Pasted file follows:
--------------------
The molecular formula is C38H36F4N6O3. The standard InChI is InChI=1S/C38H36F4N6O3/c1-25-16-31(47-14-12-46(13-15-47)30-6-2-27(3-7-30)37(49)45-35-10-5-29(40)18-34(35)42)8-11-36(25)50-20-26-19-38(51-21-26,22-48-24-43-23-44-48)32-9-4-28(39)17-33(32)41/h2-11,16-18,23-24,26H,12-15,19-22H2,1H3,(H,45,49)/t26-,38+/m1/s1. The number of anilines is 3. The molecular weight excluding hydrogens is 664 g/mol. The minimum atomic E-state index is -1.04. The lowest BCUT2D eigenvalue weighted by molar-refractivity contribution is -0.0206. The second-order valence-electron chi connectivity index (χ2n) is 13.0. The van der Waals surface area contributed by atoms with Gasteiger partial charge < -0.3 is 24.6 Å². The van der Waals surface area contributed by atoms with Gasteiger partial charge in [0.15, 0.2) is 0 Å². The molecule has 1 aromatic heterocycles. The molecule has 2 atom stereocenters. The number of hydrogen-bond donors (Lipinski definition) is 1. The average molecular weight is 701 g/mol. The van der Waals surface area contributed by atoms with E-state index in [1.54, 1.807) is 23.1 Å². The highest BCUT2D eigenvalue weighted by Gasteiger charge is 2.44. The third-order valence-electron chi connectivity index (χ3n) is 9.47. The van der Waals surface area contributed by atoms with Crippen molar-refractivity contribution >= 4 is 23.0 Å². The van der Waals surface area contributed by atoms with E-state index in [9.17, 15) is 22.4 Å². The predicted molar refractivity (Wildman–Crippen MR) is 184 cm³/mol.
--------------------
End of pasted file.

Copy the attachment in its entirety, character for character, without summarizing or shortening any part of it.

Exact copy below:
The molecular formula is C38H36F4N6O3. The standard InChI is InChI=1S/C38H36F4N6O3/c1-25-16-31(47-14-12-46(13-15-47)30-6-2-27(3-7-30)37(49)45-35-10-5-29(40)18-34(35)42)8-11-36(25)50-20-26-19-38(51-21-26,22-48-24-43-23-44-48)32-9-4-28(39)17-33(32)41/h2-11,16-18,23-24,26H,12-15,19-22H2,1H3,(H,45,49)/t26-,38+/m1/s1. The number of anilines is 3. The molecular weight excluding hydrogens is 664 g/mol. The minimum atomic E-state index is -1.04. The lowest BCUT2D eigenvalue weighted by molar-refractivity contribution is -0.0206. The second-order valence-electron chi connectivity index (χ2n) is 13.0. The van der Waals surface area contributed by atoms with Gasteiger partial charge < -0.3 is 24.6 Å². The van der Waals surface area contributed by atoms with Gasteiger partial charge in [0.15, 0.2) is 0 Å². The molecule has 1 aromatic heterocycles. The molecule has 2 atom stereocenters. The number of hydrogen-bond donors (Lipinski definition) is 1. The average molecular weight is 701 g/mol. The van der Waals surface area contributed by atoms with E-state index in [1.54, 1.807) is 23.1 Å². The highest BCUT2D eigenvalue weighted by Gasteiger charge is 2.44. The third-order valence-electron chi connectivity index (χ3n) is 9.47. The van der Waals surface area contributed by atoms with Crippen molar-refractivity contribution >= 4 is 23.0 Å². The van der Waals surface area contributed by atoms with E-state index in [9.17, 15) is 22.4 Å². The predicted molar refractivity (Wildman–Crippen MR) is 184 cm³/mol.